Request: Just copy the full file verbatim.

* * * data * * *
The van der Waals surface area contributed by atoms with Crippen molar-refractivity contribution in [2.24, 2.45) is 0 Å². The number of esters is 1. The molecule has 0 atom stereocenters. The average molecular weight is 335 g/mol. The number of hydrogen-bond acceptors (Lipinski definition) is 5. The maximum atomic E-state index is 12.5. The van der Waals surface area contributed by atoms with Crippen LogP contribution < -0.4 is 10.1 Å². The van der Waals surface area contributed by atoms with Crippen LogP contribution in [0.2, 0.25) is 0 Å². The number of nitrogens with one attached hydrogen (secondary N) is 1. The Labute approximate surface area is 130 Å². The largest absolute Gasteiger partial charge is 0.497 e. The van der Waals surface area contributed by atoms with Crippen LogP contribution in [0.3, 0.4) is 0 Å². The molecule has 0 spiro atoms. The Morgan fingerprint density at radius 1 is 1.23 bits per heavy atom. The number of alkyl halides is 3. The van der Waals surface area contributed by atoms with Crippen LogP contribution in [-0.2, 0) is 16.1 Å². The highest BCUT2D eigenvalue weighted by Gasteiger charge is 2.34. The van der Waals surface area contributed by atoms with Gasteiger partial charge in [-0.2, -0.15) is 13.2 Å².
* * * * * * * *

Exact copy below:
The van der Waals surface area contributed by atoms with Crippen molar-refractivity contribution in [2.24, 2.45) is 0 Å². The number of esters is 1. The molecule has 0 atom stereocenters. The average molecular weight is 335 g/mol. The number of hydrogen-bond acceptors (Lipinski definition) is 5. The maximum atomic E-state index is 12.5. The van der Waals surface area contributed by atoms with Crippen LogP contribution < -0.4 is 10.1 Å². The van der Waals surface area contributed by atoms with Crippen LogP contribution in [0.2, 0.25) is 0 Å². The number of nitrogens with one attached hydrogen (secondary N) is 1. The Labute approximate surface area is 130 Å². The largest absolute Gasteiger partial charge is 0.497 e. The van der Waals surface area contributed by atoms with Crippen LogP contribution in [0.3, 0.4) is 0 Å². The molecule has 0 spiro atoms. The Morgan fingerprint density at radius 1 is 1.23 bits per heavy atom. The number of alkyl halides is 3. The van der Waals surface area contributed by atoms with Crippen LogP contribution in [-0.2, 0) is 16.1 Å². The highest BCUT2D eigenvalue weighted by Gasteiger charge is 2.34. The van der Waals surface area contributed by atoms with Gasteiger partial charge in [-0.2, -0.15) is 13.2 Å².